Within a few days, the fearless reporter Tatiana Petrovna falls to her death from her sixth-floor apartment in Moscow and a mob billionaire name Grisha Grigorenko receives a bullet to the head and is buried with all the trappings of a lord.
Meanwhile, Tatiana's body is "lost" by the morgue, then found and secretly cremated. Investigator Arkady Renko is suspicious of connections between the two deaths. No one else cares to see any connections.
As usual, the cynical and analytical Renko is on his own as he pursues his investigation of Tatiana's death, even though the prosecutor's office has decided that there is no case. Tatiana supposedly committed suicide. But there is a witness who heard her screaming as she fell. Does a woman who commits suicide by jumping from a great height scream on the way down?
Renko goes to Tatiana's apartment and finds tapes in Tatiana's voice that describe horrific crimes. Her account of these crimes does not agree with the Kremlin's official versions. Did her investigations mark her as an enemy to the government and was that government involved in her death? Arkady Renko is determined to find the answer to that question.
The evidence found in Tatiana's apartment leads Renko to Kaliningrad, a Cold War "secret city" that seems to be at the center of the mystery. Tatiana's sister lived there and, there, Renko meets with a famous poet who was once Tatiana's lover. Kalinigrad also is the city with the highest crime rate in Russia. Human life seems cheap there.
The solution to the mystery lies in a notebook belonging to a professional interpreter - a professional interpreter who (coincidentally?) was murdered in Kaliningrad. The notebook is filled with cryptic drawings and mysterious symbols that constitute a language known only to the interpreter.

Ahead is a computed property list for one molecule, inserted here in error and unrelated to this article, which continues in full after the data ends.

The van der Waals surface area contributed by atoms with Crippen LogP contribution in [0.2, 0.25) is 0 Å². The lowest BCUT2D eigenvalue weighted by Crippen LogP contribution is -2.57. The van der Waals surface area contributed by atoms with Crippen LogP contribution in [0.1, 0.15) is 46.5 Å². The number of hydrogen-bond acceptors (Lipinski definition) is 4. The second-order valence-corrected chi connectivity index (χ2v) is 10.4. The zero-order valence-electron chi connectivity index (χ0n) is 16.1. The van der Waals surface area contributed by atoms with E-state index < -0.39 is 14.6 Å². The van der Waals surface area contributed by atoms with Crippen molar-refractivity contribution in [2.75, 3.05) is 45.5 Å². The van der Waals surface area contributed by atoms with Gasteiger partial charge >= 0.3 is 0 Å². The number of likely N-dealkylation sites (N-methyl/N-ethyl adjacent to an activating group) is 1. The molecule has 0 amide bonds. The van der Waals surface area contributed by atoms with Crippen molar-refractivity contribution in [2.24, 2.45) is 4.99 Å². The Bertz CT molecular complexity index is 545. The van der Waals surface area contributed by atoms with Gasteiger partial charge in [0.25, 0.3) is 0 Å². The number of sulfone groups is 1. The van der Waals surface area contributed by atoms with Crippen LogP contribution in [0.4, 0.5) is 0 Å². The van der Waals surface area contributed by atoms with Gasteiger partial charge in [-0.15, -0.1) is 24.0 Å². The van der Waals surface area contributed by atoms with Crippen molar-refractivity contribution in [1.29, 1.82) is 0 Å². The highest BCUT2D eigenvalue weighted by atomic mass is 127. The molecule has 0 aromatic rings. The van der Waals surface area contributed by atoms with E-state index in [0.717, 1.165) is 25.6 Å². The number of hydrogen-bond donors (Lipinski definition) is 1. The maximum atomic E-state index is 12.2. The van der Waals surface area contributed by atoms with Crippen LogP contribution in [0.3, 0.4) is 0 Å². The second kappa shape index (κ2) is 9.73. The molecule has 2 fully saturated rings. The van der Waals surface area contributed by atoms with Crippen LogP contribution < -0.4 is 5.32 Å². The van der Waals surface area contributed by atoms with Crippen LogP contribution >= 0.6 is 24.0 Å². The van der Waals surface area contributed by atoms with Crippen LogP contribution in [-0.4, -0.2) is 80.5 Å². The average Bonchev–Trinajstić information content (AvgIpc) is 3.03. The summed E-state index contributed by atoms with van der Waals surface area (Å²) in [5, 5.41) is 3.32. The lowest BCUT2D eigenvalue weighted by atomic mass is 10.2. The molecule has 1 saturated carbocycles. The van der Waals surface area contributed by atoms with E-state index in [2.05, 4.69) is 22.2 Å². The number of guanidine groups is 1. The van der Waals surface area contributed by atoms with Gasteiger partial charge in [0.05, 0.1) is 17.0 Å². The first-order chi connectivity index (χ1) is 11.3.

Arkady Renko's ward, the young chess prodigy Zhenya, gets his hands on the notebook and he and a friend, another chess prodigy, begin to crack the code and figure out what the notebook says. While they work on this project in Arkady's Moscow apartment, Arkady himself continues to pursue his investigations in Kaliningrad.
Tatiana is written with Martin Cruz Smith's typical combination of black humor, irony, and romance, as well as a keen understanding of Russian society and the way things work in the bureaucracy there. The characters are richly drawn and the story is entertaining. I didn't feel that it was one of Smith's best, but it was an enjoyable read and Arkady Renko is always a good companion.
Renko lives with an inoperable bullet rattling around in his skull and with the knowledge that that bullet could spell his doom at any time. He has been warned against exertion, but he has come to terms with the possibility of death and he chooses to pursue his calling in life, the investigation of crime, with stoicism and fatalism. And with passion, because, in spite of everything, he really does care about pursuing justice, difficult though that may be in the society in which he lives. The important thing to Arkady may not be that justice is actually achieved but that he stubbornly never gives up the fight to achieve it. Arkady Renko, cynic, may also be the last of the Russian romantics.
View all my reviews